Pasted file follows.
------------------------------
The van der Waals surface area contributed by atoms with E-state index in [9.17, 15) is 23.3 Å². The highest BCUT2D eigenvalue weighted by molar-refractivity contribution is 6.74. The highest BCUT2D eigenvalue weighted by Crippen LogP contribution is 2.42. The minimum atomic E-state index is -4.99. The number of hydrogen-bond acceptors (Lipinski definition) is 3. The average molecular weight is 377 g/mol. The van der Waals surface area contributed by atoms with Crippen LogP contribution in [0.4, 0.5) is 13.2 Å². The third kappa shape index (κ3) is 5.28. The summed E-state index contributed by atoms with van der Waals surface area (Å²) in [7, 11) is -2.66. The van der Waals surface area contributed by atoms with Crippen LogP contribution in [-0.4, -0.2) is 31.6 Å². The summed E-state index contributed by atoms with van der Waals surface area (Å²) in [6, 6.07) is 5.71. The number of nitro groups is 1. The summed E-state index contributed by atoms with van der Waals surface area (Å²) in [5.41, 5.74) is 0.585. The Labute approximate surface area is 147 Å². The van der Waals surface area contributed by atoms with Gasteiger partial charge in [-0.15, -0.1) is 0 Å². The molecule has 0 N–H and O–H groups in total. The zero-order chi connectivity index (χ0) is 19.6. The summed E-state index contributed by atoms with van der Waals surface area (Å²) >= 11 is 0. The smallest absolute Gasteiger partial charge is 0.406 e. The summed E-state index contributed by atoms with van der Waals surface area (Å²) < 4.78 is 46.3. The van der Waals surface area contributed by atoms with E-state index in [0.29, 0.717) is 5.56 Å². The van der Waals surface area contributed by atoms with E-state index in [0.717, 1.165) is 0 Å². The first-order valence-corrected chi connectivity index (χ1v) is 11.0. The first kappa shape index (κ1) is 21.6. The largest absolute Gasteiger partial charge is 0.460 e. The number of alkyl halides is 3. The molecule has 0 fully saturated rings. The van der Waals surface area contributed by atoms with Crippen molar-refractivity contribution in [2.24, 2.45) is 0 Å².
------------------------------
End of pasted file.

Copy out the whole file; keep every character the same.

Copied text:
The van der Waals surface area contributed by atoms with E-state index in [9.17, 15) is 23.3 Å². The highest BCUT2D eigenvalue weighted by molar-refractivity contribution is 6.74. The highest BCUT2D eigenvalue weighted by Crippen LogP contribution is 2.42. The minimum atomic E-state index is -4.99. The number of hydrogen-bond acceptors (Lipinski definition) is 3. The average molecular weight is 377 g/mol. The van der Waals surface area contributed by atoms with Crippen LogP contribution in [0.4, 0.5) is 13.2 Å². The third kappa shape index (κ3) is 5.28. The summed E-state index contributed by atoms with van der Waals surface area (Å²) in [7, 11) is -2.66. The van der Waals surface area contributed by atoms with Crippen LogP contribution in [-0.4, -0.2) is 31.6 Å². The summed E-state index contributed by atoms with van der Waals surface area (Å²) in [6, 6.07) is 5.71. The number of nitro groups is 1. The summed E-state index contributed by atoms with van der Waals surface area (Å²) in [5.41, 5.74) is 0.585. The Labute approximate surface area is 147 Å². The van der Waals surface area contributed by atoms with Gasteiger partial charge in [-0.15, -0.1) is 0 Å². The molecule has 0 N–H and O–H groups in total. The zero-order chi connectivity index (χ0) is 19.6. The summed E-state index contributed by atoms with van der Waals surface area (Å²) >= 11 is 0. The smallest absolute Gasteiger partial charge is 0.406 e. The summed E-state index contributed by atoms with van der Waals surface area (Å²) < 4.78 is 46.3. The van der Waals surface area contributed by atoms with E-state index in [0.29, 0.717) is 5.56 Å². The van der Waals surface area contributed by atoms with E-state index in [0.717, 1.165) is 0 Å². The first-order valence-corrected chi connectivity index (χ1v) is 11.0. The first kappa shape index (κ1) is 21.6. The largest absolute Gasteiger partial charge is 0.460 e. The number of alkyl halides is 3. The molecule has 0 fully saturated rings. The van der Waals surface area contributed by atoms with Crippen molar-refractivity contribution in [2.24, 2.45) is 0 Å².